Thanks to one drama teacher in junior high, however, I rediscovered my ability to express myself, to smile and to laugh again. It wasn’t until after I came out as an atheist that I was really able to start expressing the pain and hurt that I experienced growing up. And once I’d given voice to the hurt, and truly grappled with the concept of the finality of existence, start expressing to people in my life how much they truly mean to me.

Words from the Bible that I grew up hearing and reading now take on a new, ironical meaning: “Whoever wants to save their life will lose it, but whoever loses their life for me will find it” (Matthew 16:25). Only that “me” ended up not being some religious figure.

4. I wish I had stayed in touch with my friends.

I’m trying to do better about this, but as an introvert with some hard-to-shake social anxiety and hermit tendencies, it’s a daily struggle. To that end, and thanks to the influence of a friend of mine, I’ve started maintaining a spreadsheet to track who I spend time with, and how often. It was partly in response to wanting to be more intentional about my social life, but also getting tired of saying, “It’s been a while!”

Quite a few friendships were burned in the process of coming out twice, some on my part and some on the part of others. You do learn who your true friends are when you show them your true self, and they can either live with that identity or reject you because you’re not who they wanted you to be. And it made me realize the importance of choosing your friends wisely, and spending time with truly good people whose company I covet and value.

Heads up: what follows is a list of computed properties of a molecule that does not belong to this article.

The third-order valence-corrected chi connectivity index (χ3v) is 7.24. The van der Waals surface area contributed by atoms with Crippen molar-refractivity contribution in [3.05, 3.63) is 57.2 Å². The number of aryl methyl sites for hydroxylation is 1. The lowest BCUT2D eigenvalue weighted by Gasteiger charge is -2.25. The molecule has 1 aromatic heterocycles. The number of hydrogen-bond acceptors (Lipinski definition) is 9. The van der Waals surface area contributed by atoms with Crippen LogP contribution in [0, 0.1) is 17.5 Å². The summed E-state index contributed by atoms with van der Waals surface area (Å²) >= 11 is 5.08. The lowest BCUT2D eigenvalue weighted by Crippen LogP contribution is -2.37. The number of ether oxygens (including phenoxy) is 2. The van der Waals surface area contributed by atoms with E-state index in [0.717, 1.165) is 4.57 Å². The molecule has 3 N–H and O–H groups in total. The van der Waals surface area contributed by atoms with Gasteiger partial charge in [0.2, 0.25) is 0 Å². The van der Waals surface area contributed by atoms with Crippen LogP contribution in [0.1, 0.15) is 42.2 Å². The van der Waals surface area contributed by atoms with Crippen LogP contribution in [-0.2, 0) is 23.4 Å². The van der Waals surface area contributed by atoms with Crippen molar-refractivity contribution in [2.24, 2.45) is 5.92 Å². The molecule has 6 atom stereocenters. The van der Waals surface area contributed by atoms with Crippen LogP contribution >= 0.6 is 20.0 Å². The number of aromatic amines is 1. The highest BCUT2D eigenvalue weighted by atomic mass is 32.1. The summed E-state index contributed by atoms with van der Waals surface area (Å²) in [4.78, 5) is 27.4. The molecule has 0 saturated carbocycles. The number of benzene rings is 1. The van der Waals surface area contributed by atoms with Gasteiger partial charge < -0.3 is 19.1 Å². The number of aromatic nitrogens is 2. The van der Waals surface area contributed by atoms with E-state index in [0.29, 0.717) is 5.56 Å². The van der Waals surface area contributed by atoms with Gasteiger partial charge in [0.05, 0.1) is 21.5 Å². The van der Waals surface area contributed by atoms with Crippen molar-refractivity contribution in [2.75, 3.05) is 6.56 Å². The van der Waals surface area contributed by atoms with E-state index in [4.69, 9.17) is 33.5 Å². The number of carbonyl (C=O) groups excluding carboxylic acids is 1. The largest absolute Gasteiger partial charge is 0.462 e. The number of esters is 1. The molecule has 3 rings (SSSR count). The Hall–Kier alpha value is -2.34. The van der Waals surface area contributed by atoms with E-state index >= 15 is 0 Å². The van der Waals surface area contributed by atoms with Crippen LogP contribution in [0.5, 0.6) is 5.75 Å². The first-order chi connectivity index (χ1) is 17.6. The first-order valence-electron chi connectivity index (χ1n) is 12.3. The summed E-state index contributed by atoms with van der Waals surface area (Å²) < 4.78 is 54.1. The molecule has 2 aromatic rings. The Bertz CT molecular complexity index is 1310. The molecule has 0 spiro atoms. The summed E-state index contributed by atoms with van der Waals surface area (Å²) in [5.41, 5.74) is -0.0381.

One of the bedroom decorating tips in feng shui is to “choose images that you want to see happening in your life.” That’s how I’m approaching friendships now. Quality over quantity.

5. I wish that I had let myself be happier.

This is probably the hardest one of all. As Aslan says in C. S. Lewis’ The Magician’s Nephew,

“… he has made himself unable to hear my voice. If I spoke to him, he would hear only growlings and roarings. Oh, Adam’s son, how cleverly you defend yourself against all that might do you good!”

Part of the impetus in starting therapy last September was to find a trained, impartial third-party observer to help me identify the ways I’ve tied myself in knots over the years. As Bob Wiley realized, “If I don’t untie myself, inside the emotional knots, I’m going to explode.”

Baby step: untie your knots. Life’s too damned short not to let yourself be happy.

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One thought on “181. dilly

  1. If wishes were fishes, we’d all cast nets. —Frank Herbert: Dune.

    I find the entire series of questions not worthy of preponderance. We are only in control of what we do, no longer in what we have done. I hope to live each day to its fullest, and not compare each day to one another. I hope to try in everything I wish, and care not if I succeed as long as I continue knowing that I tried. Introspection is good: reflection is largely a waste of time. As long as one’s happiness is not at the expense of others, let all people be happy as often as they can. In such a society, there is little room for regrets.